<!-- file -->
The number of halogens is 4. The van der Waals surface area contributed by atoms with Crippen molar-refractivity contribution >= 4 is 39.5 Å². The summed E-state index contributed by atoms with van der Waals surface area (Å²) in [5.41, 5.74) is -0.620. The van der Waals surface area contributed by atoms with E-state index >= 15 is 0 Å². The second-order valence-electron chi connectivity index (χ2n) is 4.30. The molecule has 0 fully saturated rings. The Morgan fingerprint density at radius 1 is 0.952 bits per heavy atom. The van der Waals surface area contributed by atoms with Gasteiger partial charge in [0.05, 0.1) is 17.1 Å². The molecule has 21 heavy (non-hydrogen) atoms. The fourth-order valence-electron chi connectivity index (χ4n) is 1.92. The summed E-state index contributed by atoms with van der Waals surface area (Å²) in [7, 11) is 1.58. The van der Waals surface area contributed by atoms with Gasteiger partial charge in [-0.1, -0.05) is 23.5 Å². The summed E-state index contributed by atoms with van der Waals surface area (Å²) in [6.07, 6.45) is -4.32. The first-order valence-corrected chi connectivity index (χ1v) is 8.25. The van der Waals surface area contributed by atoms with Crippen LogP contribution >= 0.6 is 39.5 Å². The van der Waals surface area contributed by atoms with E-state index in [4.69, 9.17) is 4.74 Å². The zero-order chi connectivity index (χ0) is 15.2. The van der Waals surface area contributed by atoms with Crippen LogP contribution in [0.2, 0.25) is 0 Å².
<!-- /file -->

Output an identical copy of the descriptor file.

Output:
The number of halogens is 4. The van der Waals surface area contributed by atoms with Crippen molar-refractivity contribution >= 4 is 39.5 Å². The summed E-state index contributed by atoms with van der Waals surface area (Å²) in [5.41, 5.74) is -0.620. The van der Waals surface area contributed by atoms with E-state index >= 15 is 0 Å². The second-order valence-electron chi connectivity index (χ2n) is 4.30. The molecule has 0 fully saturated rings. The Morgan fingerprint density at radius 1 is 0.952 bits per heavy atom. The van der Waals surface area contributed by atoms with Gasteiger partial charge in [0.05, 0.1) is 17.1 Å². The molecule has 21 heavy (non-hydrogen) atoms. The fourth-order valence-electron chi connectivity index (χ4n) is 1.92. The summed E-state index contributed by atoms with van der Waals surface area (Å²) in [7, 11) is 1.58. The van der Waals surface area contributed by atoms with Gasteiger partial charge in [-0.1, -0.05) is 23.5 Å². The summed E-state index contributed by atoms with van der Waals surface area (Å²) in [6.07, 6.45) is -4.32. The first-order valence-corrected chi connectivity index (χ1v) is 8.25. The van der Waals surface area contributed by atoms with Crippen LogP contribution >= 0.6 is 39.5 Å². The van der Waals surface area contributed by atoms with E-state index in [4.69, 9.17) is 4.74 Å². The zero-order chi connectivity index (χ0) is 15.2. The van der Waals surface area contributed by atoms with Crippen LogP contribution in [0.2, 0.25) is 0 Å².